For many reasons, Maddie Manning returned to the Oklahoma women’s basketball team for one more season.
Another chance to play at Iowa State was just one of them.
Manning, a former Ankeny star, paid her final visit to Hilton Coliseum on New Year’s Eve, helping the Sooners to a 74-69 victory before a crowd of 9,791. The graduate student guard scored 12 points in the win, surpassing the 1,000-point career mark in the process.
“I’m really excited about that game,” Manning said in an interview on Dec. 22. “We have a wedding that night so I hope my family can still come. Hilton’s always a special place to me. It’s where I first saw a college game, so I’m definitely going to enjoy my last time playing there.”
Manning could have elected to leave Oklahoma after last season, but she was granted a sixth year of eligibility by the NCAA after missing her first two years due to ACL injuries. She decided to return to Norman, putting off her decision whether to turn pro or to pursue a coaching career.
“I wasn’t ready to leave the people in Oklahoma yet,” Manning said. “I feel like I’m still growing as a person and as a basketball player. Some days have been harder than others, though. You see all your friends doing cool things. I just got done working out with (former Ankeny standouts) Cory and Cole (Myers)–they’re doing a big business adventure doing workouts for kids. You see people doing stuff like that and you think it’d be cool to be doing something else, but I definitely don’t regret staying by any means.”
Manning is making the most of her second final season. She is averaging a career-high 13.1 points and 5.7 rebounds per game for a young team that is off to a 6-7 start while playing the nation’s third-toughest schedule.
“I really feel like these last few weeks we’ve taken some big steps,” Manning said. “We’re a pretty young team–we only have three people who really have a lot of experience playing prior to this year. It’s been a lot of building, but it’s also made it fun watching the young ones grow. I think they’re starting to get the hang of it.”
While Manning is one of the oldest players in college basketball, some of her teammates are only a few months removed from their high school graduation. Three true freshmen–Ana Llanusa, Shaina Pellington and Mandy Simpson–are playing significant roles for the Sooners.
That trio was in the eighth grade when Manning entered Oklahoma as a freshman in 2012.
“I’ve tried to take them under my wing and show them the way, but it’s also important for them to be themselves and to figure things out on their own,” Manning said. “A lot of times we just want to tell them what to do all the time, but it takes experience and really going through the ruts of your freshman year in order to grow. But I do try to help them in ways that I wish I would have been helped when I was a freshman.”
Oklahoma suffered through some growing pains early in the season. The Sooners lost four straight games before posting a 79-74 victory over then-No. 16 South Florida on Dec. 9, when Manning played all 40 minutes and dished out a career-high six assists.
On Dec. 19, the Sooners played well for three quarters before falling to No. 1 UConn, 88-64, in the Women’s Holiday Showcase at the Mohegan Sun Arena in Uncasville, Conn. Manning made three 3-point goals and scored 15 points in the loss, all of them in the first half.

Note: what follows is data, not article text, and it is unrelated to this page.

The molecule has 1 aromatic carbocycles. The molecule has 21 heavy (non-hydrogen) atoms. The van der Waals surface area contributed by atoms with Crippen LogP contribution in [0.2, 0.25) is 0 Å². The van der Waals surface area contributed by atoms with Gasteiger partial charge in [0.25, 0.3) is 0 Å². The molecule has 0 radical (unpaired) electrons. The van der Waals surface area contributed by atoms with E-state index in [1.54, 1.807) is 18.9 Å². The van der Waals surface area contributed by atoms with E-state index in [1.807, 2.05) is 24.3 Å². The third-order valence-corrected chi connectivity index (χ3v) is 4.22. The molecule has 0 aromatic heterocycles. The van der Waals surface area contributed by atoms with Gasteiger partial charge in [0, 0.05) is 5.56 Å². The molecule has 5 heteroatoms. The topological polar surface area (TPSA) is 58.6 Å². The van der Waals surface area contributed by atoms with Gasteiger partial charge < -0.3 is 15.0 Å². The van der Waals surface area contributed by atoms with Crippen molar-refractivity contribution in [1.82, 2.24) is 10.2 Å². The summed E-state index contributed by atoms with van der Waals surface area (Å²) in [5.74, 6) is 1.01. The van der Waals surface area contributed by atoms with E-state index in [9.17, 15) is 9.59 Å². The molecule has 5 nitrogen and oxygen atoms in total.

“I think the best thing was that we didn’t go in intimidated. We went in to compete,” Manning said. “A lot of teams lose to Connecticut before they even walk on the floor, and that wasn’t the case for us. When you’re on the court with the best, and they’ve been the best for a long time–they know what excellence is–you get a taste of that when you finally play them. You’ve watched them on TV, but you don’t know what it’s like and what it takes on every single possession until you play against them, so I think we learned a lot that game.”
The win for the Huskies gave UConn head coach Geno Auriemma his 1,000th career victory.
“The atmosphere was crazy,” Manning said. “The game was sold out, and people were lining up at 1 o’clock to get into the 7 o’clock game. It was a great experience for everybody involved.”
Manning has continued to stuff the stat sheet despite being less than 100 percent healthy. She recently overcame a bout with mononucleosis, and she also shrugged off a broken left thumb as just another injury.
“I broke it a couple of weeks ago during practice, but I played through it,” she said. “It’s just kind of an annoying injury. The little ones are more frustrating, but it’s the cards that I’ve been (dealt) and it’s just a matter of how you play them. I could go lay down and take a couple weeks off with a broken thumb, or I can go out there and play and try to give my team what they still need.”
Manning said she’ll wait until the end of the season to determine her future plans. She could likely play overseas or possibly in the WNBA, but she also aspires to coach at the collegiate level.
“I have started talking about some opportunities as far as playing, kind of word of mouth some people looking at me,” she said. “It’s kind of the same thing with coaching, just building some relationships there. But I still don’t know which route I want to do for sure. I think I’ll know more at the end of the year, whether I want to continue playing or whether I want to go (into coaching).”
Manning, who was a first-team academic all-Big 12 honoree a year ago, has also thrived in the classroom. She is currently working on a second Master’s degree.
“I left Ankeny as a sophomore in college, so all these extra years have gotten me a lot of degrees,” Manning said. “If they had told me I was going to be here for six years, I would have tried to be a doctor or something.”